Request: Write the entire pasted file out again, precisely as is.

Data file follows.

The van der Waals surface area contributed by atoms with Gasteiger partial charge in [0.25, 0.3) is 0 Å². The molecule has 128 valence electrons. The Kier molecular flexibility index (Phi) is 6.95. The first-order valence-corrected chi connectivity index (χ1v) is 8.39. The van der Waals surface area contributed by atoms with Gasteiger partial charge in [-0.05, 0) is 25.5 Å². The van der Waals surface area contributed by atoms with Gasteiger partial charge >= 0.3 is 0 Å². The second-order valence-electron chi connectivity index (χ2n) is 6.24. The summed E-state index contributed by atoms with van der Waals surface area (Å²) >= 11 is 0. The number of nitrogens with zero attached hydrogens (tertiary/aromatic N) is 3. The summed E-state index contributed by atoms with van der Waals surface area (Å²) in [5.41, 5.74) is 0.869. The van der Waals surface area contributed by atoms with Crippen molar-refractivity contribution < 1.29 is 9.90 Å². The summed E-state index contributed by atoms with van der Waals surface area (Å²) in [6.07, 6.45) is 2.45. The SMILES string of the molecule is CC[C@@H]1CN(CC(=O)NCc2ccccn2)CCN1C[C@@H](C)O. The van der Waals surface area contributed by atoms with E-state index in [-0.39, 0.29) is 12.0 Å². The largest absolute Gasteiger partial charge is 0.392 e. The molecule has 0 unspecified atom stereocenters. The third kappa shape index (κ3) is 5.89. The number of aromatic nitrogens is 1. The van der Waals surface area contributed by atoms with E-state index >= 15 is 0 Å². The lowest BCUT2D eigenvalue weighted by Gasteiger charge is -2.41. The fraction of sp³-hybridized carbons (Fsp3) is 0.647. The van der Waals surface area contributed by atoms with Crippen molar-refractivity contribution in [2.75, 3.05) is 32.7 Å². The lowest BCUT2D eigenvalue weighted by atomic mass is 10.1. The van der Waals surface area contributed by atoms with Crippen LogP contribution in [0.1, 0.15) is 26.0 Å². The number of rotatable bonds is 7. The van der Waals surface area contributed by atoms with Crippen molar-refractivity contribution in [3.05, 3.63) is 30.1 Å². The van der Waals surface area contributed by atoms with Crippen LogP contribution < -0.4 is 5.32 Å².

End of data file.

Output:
The van der Waals surface area contributed by atoms with Gasteiger partial charge in [0.25, 0.3) is 0 Å². The molecule has 128 valence electrons. The Kier molecular flexibility index (Phi) is 6.95. The first-order valence-corrected chi connectivity index (χ1v) is 8.39. The van der Waals surface area contributed by atoms with Gasteiger partial charge in [-0.05, 0) is 25.5 Å². The van der Waals surface area contributed by atoms with Gasteiger partial charge >= 0.3 is 0 Å². The second-order valence-electron chi connectivity index (χ2n) is 6.24. The summed E-state index contributed by atoms with van der Waals surface area (Å²) >= 11 is 0. The number of nitrogens with zero attached hydrogens (tertiary/aromatic N) is 3. The summed E-state index contributed by atoms with van der Waals surface area (Å²) in [5.41, 5.74) is 0.869. The van der Waals surface area contributed by atoms with Crippen molar-refractivity contribution < 1.29 is 9.90 Å². The summed E-state index contributed by atoms with van der Waals surface area (Å²) in [6.07, 6.45) is 2.45. The SMILES string of the molecule is CC[C@@H]1CN(CC(=O)NCc2ccccn2)CCN1C[C@@H](C)O. The van der Waals surface area contributed by atoms with E-state index in [-0.39, 0.29) is 12.0 Å². The largest absolute Gasteiger partial charge is 0.392 e. The molecule has 0 unspecified atom stereocenters. The third kappa shape index (κ3) is 5.89. The number of aromatic nitrogens is 1. The van der Waals surface area contributed by atoms with E-state index >= 15 is 0 Å². The lowest BCUT2D eigenvalue weighted by Gasteiger charge is -2.41. The fraction of sp³-hybridized carbons (Fsp3) is 0.647. The van der Waals surface area contributed by atoms with Crippen molar-refractivity contribution in [2.75, 3.05) is 32.7 Å². The lowest BCUT2D eigenvalue weighted by atomic mass is 10.1. The van der Waals surface area contributed by atoms with Crippen LogP contribution in [0.1, 0.15) is 26.0 Å². The number of rotatable bonds is 7. The van der Waals surface area contributed by atoms with Crippen molar-refractivity contribution in [3.05, 3.63) is 30.1 Å². The van der Waals surface area contributed by atoms with Crippen LogP contribution < -0.4 is 5.32 Å².